A Closer Look on Karvy Stockbroking Scam: The Indian markets hit a new low during the Karvy Scam. Like Harshad Mehta, some brokers have used stock manipulation to make millions but rarely target their direct clients to make money. Talk about honor among thieves! In this article, we look at how Karvy almost succeeded in using their clients as bait.
Who is Karvy?
Karvy is a financial services company that ventured into the stockbroking business in 1983. In India, retail investors cannot directly participate in the stock market. They do so through intermediaries like stockbrokers.
Brokers like Karvy provided a platform for retail investors to make the markets more accessible in exchange for a commission. The company grew to become one of India’s largest retail brokerage houses with more than a million customers.
How did they pull off the ‘Karvy scam’?
Investors using the platform noticed that their payments were being delayed. According to the transaction cycle, an investor should receive the money due in his account by the third day. But in the case of Karvy, investors did not receive their money even after a week of executing their trades.
Karvy initially tried to cover this issue by stating that it was a minor technical issue. This, however, came to the notice of the NSE and SEBI, who started a preliminary probe against the incident.
The probe revealed something that would shock the stock market and further hurt investor confidence. Karvy had been crediting funds generated by pledging client securities in their broker accounts. They had done so by misusing the Power of Attorney (PoA) given to them by their clients.
Become A Better Stock Investor
Thousands of stock market investors just like you are using Trade Brains Portal daily to perform a complete fundamental analysis of stocks. Click here to sign up for Trade Brains Portal and start picking winning stocks.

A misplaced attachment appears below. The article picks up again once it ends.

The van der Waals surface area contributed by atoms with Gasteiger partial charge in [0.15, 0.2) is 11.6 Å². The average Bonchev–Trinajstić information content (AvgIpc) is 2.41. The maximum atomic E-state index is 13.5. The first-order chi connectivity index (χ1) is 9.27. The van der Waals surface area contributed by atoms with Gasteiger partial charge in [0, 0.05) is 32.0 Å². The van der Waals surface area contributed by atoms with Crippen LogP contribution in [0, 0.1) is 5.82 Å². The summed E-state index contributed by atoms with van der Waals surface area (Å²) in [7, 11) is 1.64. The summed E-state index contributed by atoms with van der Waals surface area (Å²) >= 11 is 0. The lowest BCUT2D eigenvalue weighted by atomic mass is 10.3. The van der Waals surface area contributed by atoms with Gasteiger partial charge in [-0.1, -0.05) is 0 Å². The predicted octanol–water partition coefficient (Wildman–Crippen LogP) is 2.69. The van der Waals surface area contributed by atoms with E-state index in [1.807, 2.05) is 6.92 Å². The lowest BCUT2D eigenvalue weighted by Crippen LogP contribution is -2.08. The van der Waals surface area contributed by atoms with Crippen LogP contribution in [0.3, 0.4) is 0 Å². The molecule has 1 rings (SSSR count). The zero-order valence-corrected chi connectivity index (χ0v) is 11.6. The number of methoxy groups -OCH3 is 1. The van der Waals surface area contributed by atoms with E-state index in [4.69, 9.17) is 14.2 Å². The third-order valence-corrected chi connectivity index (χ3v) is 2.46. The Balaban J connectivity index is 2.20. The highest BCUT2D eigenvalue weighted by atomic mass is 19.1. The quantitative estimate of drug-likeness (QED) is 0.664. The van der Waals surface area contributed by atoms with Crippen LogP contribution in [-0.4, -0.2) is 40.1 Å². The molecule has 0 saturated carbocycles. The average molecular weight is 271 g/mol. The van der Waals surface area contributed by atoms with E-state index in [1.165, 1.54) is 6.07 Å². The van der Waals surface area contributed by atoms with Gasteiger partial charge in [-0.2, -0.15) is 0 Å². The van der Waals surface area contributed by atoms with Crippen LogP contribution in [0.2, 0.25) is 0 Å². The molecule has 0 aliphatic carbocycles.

Whenever an individual creates an account with brokers, they give them the PoA. This PoA allows the brokerages to release shares from the Demat account when they are sold. Using PoA makes it convenient receipt and payment of shares/stock for everyone involved. An alternative would involve many hassles and be too time-consuming.
What Karvy did here is broke their clients’ trust in order to scam them. They used the POA to transfer shares to their personal accounts (Stock Broker-owned Account) instead of stock Broker-Client Account.
What was Karvy using clients securities for?
Karvy used the clients’ securities to pledge them as collateral to raise loans from several banks. These included HDFC Bank, ICICI Bank, Bajaj Finance, IndusInd Bank, Axis Bank Limited, and Kotak Mahindra Bank.
Investigations then began following the trail of money. It proved that Karvy had transferred the funds to its real estate arm – Karvy Realty. Money was transferred to its real estate arm to repay High Net-Worth Individuals (HNIs) whose money was used to finance real estate projects.
Karvy Personal Wealth would bait these HNIs by offering them high-interest rates. They would then transfer these funds to high-risk real estate ventures. Karvy found itself in trouble post demonetization. The investigation uncovered that Karvy had diverted around Rs. 2,300 crores worth of client shares for this purpose.
Karvy had been transferring money from its brokerage to its real estate firm from April 2016 to October 2018. Almost 95,000 retail investors had been affected by the scam.
Even when this was revealed, it put everyone involved in a sticky situation. The banks now claimed that the securities belonged to them as they were pledged against the loans given out by them to Karvy.
The retail investors affected would have been caught in the middle fighting a case against teams of lawyers hired by these banking institutions had the SEBI not stood up for them. In the midst of all this, Karvy also began using its media influence and financial muscle to receive a tolerable SEBI sentence.
SEBI to the Rescue of Karvy Scam Clients
Rightfully so, the SEBI stood firm and, along with other institutions like BSE, NSE, and the MCX, suspended Karvy’s broking license. On the other hand, NSDL and CDSL transferred all of the scammed retail investors’ shares stuck in Karvy’s pool account to the retail investors’ depository accounts.